BEST CURRY AT A PUB Churchill's Pub 5501 NE Second Avenue

Miami

305-757-1807

www.churchillspub.com It may be hard to believe, but one Wednesday evening recently we blindfolded Paris (Hilton) and Nicole (Ritchie), drove them to the other side of the tracks to this often gloomy, always gritty pub in Little Haiti, and they said, "This is definitely hot." That's because Wednesday nights are when chef Natasha Hunte concocts a variety of mind-blowing curries from recipes that pub manager Mike Toms has collected over the years. Toms is a curry freak who started experimenting with the stuff years ago near his native Yorkshire, England, while slumming in Indian, Pakistani, and Bangladeshi restaurants in Bradford. His offering to Little Haiti slummers is a buffet table of "mucky curries" -- beef, lamb, chicken, and vegetable varieties (plus jasmine rice). Cost: five dollars per plate or ten dollars for all you can eat. Paris did not stay long after nibbling, because her eponymous new fragrance was being overtaken by the aroma Churchill's puts out. It's called beer.

El Toro Taco
BEST MEXICAN RESTAURANT El Toro Taco 1 S. Krome Avenue

Homestead

305-245-8182 People head toward South Miami-Dade County for all sorts of reasons -- some for a short visit on their way to the Keys, some to enjoy a day at Biscayne National Park or the produce-rich farm country, some to spend time in a detention center. We take the drive for the glory of authentic Mexican cooking, which is accessible in various restaurants and take-out joints that cluster along, or a short distance from, Krome Avenue. Our favorite is El Toro Taco, where the tortilla chips are crisp, the salsa hot, the beer cold -- or as cold as you can store it in your cooler, because it's a BYOB policy here. The jammed-to-capacity crowds who congregate on weekends gladly tote their own Coronas and gleefully partake of warm corn tortillas filled with grilled steak, cilantro, and onions (tacos de bistec). Or sumptuous chicken leg and thigh smothered in smooth mole sauce with sharp whispers of sleek, bittersweet chocolate (mole de pollo). Or burritos that burst with shredded chicken or beef (or bulging barbacoa beef tamales or flame-seared fajitas). Over the decades, the Hernandez family has turned its humble establishment into a Homestead institution the old-fashioned way -- by making everything, refried beans to the tastiest of tortillas, from scratch. Be forewarned: You might be subjected to a mariachi serenade.

Readers´ Choice: El Rancho Grande Restaurant

BEST MEXICAN RESTAURANT El Toro Taco 1 S. Krome Avenue

Homestead

305-245-8182 People head toward South Miami-Dade County for all sorts of reasons -- some for a short visit on their way to the Keys, some to enjoy a day at Biscayne National Park or the produce-rich farm country, some to spend time in a detention center. We take the drive for the glory of authentic Mexican cooking, which is accessible in various restaurants and take-out joints that cluster along, or a short distance from, Krome Avenue. Our favorite is El Toro Taco, where the tortilla chips are crisp, the salsa hot, the beer cold -- or as cold as you can store it in your cooler, because it's a BYOB policy here. The jammed-to-capacity crowds who congregate on weekends gladly tote their own Coronas and gleefully partake of warm corn tortillas filled with grilled steak, cilantro, and onions (tacos de bistec). Or sumptuous chicken leg and thigh smothered in smooth mole sauce with sharp whispers of sleek, bittersweet chocolate (mole de pollo). Or burritos that burst with shredded chicken or beef (or bulging barbacoa beef tamales or flame-seared fajitas). Over the decades, the Hernandez family has turned its humble establishment into a Homestead institution the old-fashioned way -- by making everything, refried beans to the tastiest of tortillas, from scratch. Be forewarned: You might be subjected to a mariachi serenade.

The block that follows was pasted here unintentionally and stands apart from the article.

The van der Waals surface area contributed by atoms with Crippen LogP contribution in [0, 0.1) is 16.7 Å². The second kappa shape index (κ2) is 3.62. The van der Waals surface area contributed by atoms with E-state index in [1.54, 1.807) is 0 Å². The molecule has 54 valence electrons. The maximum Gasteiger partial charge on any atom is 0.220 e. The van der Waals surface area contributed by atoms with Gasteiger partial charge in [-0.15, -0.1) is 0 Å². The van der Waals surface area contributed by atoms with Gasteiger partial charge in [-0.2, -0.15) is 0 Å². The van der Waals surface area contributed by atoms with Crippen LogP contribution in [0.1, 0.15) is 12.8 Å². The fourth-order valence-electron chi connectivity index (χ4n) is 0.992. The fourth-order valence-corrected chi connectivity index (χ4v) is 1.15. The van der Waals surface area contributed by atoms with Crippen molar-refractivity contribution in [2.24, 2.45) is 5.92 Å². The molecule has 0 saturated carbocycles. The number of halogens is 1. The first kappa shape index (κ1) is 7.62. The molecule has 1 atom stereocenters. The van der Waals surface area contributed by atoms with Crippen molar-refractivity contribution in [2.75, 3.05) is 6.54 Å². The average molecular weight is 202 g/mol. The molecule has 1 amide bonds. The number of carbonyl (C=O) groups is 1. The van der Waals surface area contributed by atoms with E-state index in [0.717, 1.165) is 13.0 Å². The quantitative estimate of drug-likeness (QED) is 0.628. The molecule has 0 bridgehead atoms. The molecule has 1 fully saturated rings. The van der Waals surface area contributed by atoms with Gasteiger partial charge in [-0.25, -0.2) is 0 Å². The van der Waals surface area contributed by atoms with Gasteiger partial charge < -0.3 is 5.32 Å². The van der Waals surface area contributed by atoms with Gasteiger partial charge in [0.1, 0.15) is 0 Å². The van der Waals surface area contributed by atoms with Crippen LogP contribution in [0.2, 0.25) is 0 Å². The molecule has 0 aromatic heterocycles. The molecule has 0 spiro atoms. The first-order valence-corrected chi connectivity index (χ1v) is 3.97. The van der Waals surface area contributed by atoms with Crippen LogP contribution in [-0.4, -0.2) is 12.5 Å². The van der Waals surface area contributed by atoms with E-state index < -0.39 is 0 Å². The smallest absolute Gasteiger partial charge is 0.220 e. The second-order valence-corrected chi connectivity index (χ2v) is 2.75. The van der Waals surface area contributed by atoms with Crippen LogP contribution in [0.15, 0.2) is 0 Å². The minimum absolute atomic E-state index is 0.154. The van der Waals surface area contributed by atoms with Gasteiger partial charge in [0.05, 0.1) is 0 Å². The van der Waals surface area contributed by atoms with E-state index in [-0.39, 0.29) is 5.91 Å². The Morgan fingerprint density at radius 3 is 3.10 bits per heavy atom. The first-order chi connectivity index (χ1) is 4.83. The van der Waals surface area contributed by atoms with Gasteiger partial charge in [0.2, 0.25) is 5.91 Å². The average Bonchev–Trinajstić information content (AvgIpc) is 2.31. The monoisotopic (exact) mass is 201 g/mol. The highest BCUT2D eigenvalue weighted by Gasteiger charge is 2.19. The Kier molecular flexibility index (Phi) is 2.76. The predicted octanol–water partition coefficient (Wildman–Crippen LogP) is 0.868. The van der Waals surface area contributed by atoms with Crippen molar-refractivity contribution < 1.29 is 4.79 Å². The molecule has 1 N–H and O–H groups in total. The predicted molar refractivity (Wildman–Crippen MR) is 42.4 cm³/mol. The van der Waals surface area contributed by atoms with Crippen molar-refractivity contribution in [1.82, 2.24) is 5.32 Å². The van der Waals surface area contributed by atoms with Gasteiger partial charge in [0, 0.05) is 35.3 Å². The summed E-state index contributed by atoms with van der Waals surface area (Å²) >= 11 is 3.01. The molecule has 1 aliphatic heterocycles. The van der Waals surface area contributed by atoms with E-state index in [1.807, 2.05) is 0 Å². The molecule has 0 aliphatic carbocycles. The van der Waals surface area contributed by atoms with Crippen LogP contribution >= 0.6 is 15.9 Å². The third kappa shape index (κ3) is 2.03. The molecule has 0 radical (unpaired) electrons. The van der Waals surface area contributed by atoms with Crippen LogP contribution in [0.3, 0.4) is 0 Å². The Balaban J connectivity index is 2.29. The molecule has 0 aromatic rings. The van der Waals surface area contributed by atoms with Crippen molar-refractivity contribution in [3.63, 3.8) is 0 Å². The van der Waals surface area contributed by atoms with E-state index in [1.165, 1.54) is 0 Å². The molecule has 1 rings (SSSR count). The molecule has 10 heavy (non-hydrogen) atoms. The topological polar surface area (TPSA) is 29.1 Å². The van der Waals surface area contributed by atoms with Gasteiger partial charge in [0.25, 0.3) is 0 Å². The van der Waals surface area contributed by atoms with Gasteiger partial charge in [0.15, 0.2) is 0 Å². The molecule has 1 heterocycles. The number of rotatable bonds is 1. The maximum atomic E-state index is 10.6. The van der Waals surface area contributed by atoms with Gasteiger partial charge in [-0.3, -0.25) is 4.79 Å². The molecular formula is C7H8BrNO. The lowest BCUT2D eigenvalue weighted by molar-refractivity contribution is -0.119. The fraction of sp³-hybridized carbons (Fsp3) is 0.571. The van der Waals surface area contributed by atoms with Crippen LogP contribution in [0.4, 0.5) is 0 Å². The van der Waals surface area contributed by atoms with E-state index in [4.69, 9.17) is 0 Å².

Readers´ Choice: El Rancho Grande Restaurant

BEST FRIED CHICKEN Restaurant MWoods 12953 Biscayne Boulevard

North Miami

305-895-9962

www.mwoods.com Italy has its pollo fritto, Vietnam has its gá xaó, and Austrians cook up a mean wiener backbendl -- Southerners were not the first people to fry chicken, they just do it better than anyone else. There really aren't many authentic Southerners behind Miami's restaurant stoves, but luckily you need only one to turn out a great fried chicken, and we've got Marvin Woods. Mr. Woods, whom locals remember fondly from stints at his restaurant Savannah and the National Hotel, specializes in Low Country cuisine from the coastal plain between Charleston and Savannah. At his casually chic Restaurant MWoods, Marvin conjures a "crispy flash-fried yard bird" that exhibits the two simple characteristics one seeks but rarely receives in Southern fried chicken: greaseless, golden brown, crackling crust on the outside and moist, steamy meat within. The flavor is uncharacteristically delicious, owing to a 36-hour marinade in buttermilk, celery seeds, paprika, nutmeg, chili, and cayenne. In place of predictable corn-on-the-cob and coleslaw, Woods's birds soar with stone-ground grits and "circuit hash," an old-time bastardization of "succotash," this buttery version mixing corn, mamey, red peppers, rosemary, and thyme. The $21 price is more than you'll spend at a greasy spoon or fast-food franchise, but the real deal always costs more than the pretenders.

BEST FRIED CHICKEN Restaurant MWoods 12953 Biscayne Boulevard

North Miami

305-895-9962

www.mwoods.com Italy has its pollo fritto, Vietnam has its gá xaó, and Austrians cook up a mean wiener backbendl -- Southerners were not the first people to fry chicken, they just do it better than anyone else. There really aren't many authentic Southerners behind Miami's restaurant stoves, but luckily you need only one to turn out a great fried chicken, and we've got Marvin Woods. Mr. Woods, whom locals remember fondly from stints at his restaurant Savannah and the National Hotel, specializes in Low Country cuisine from the coastal plain between Charleston and Savannah. At his casually chic Restaurant MWoods, Marvin conjures a "crispy flash-fried yard bird" that exhibits the two simple characteristics one seeks but rarely receives in Southern fried chicken: greaseless, golden brown, crackling crust on the outside and moist, steamy meat within. The flavor is uncharacteristically delicious, owing to a 36-hour marinade in buttermilk, celery seeds, paprika, nutmeg, chili, and cayenne. In place of predictable corn-on-the-cob and coleslaw, Woods's birds soar with stone-ground grits and "circuit hash," an old-time bastardization of "succotash," this buttery version mixing corn, mamey, red peppers, rosemary, and thyme. The $21 price is more than you'll spend at a greasy spoon or fast-food franchise, but the real deal always costs more than the pretenders.